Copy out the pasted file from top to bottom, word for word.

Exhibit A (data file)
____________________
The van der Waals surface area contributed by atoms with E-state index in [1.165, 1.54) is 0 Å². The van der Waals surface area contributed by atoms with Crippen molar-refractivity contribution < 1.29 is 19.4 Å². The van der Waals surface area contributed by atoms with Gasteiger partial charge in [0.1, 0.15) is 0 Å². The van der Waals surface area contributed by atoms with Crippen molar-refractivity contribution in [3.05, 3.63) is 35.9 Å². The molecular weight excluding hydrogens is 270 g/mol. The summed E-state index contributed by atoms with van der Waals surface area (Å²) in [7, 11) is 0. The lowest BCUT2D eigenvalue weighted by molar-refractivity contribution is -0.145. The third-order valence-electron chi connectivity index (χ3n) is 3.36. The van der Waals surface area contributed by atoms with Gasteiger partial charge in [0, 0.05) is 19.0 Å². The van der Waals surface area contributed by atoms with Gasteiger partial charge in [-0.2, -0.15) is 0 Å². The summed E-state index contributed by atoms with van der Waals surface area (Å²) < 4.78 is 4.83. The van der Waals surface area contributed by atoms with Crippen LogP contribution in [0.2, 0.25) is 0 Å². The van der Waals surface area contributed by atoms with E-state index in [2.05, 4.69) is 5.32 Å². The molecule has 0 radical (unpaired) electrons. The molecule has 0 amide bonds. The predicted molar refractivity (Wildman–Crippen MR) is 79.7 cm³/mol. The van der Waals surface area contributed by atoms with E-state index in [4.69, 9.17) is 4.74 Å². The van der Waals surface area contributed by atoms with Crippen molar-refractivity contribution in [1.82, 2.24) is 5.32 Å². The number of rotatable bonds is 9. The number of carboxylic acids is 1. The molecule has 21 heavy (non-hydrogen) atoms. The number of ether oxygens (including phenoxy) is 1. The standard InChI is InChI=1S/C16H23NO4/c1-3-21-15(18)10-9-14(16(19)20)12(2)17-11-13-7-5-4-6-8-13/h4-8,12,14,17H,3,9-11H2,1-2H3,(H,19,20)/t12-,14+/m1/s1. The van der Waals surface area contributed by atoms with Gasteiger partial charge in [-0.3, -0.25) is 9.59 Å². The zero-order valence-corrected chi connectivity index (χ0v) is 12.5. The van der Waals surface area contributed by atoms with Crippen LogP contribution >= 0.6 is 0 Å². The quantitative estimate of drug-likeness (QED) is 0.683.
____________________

The van der Waals surface area contributed by atoms with E-state index in [1.165, 1.54) is 0 Å². The van der Waals surface area contributed by atoms with Crippen molar-refractivity contribution < 1.29 is 19.4 Å². The van der Waals surface area contributed by atoms with Gasteiger partial charge in [0.1, 0.15) is 0 Å². The van der Waals surface area contributed by atoms with Crippen molar-refractivity contribution in [3.05, 3.63) is 35.9 Å². The molecular weight excluding hydrogens is 270 g/mol. The summed E-state index contributed by atoms with van der Waals surface area (Å²) in [7, 11) is 0. The lowest BCUT2D eigenvalue weighted by molar-refractivity contribution is -0.145. The third-order valence-electron chi connectivity index (χ3n) is 3.36. The van der Waals surface area contributed by atoms with Gasteiger partial charge in [0, 0.05) is 19.0 Å². The van der Waals surface area contributed by atoms with Gasteiger partial charge in [-0.2, -0.15) is 0 Å². The summed E-state index contributed by atoms with van der Waals surface area (Å²) < 4.78 is 4.83. The van der Waals surface area contributed by atoms with Crippen LogP contribution in [0.2, 0.25) is 0 Å². The van der Waals surface area contributed by atoms with E-state index in [2.05, 4.69) is 5.32 Å². The molecule has 0 radical (unpaired) electrons. The molecule has 0 amide bonds. The predicted molar refractivity (Wildman–Crippen MR) is 79.7 cm³/mol. The van der Waals surface area contributed by atoms with E-state index in [4.69, 9.17) is 4.74 Å². The van der Waals surface area contributed by atoms with Crippen molar-refractivity contribution in [1.82, 2.24) is 5.32 Å². The number of rotatable bonds is 9. The number of carboxylic acids is 1. The molecule has 21 heavy (non-hydrogen) atoms. The number of ether oxygens (including phenoxy) is 1. The standard InChI is InChI=1S/C16H23NO4/c1-3-21-15(18)10-9-14(16(19)20)12(2)17-11-13-7-5-4-6-8-13/h4-8,12,14,17H,3,9-11H2,1-2H3,(H,19,20)/t12-,14+/m1/s1. The van der Waals surface area contributed by atoms with Gasteiger partial charge in [-0.3, -0.25) is 9.59 Å². The zero-order valence-corrected chi connectivity index (χ0v) is 12.5. The van der Waals surface area contributed by atoms with Crippen LogP contribution >= 0.6 is 0 Å². The quantitative estimate of drug-likeness (QED) is 0.683.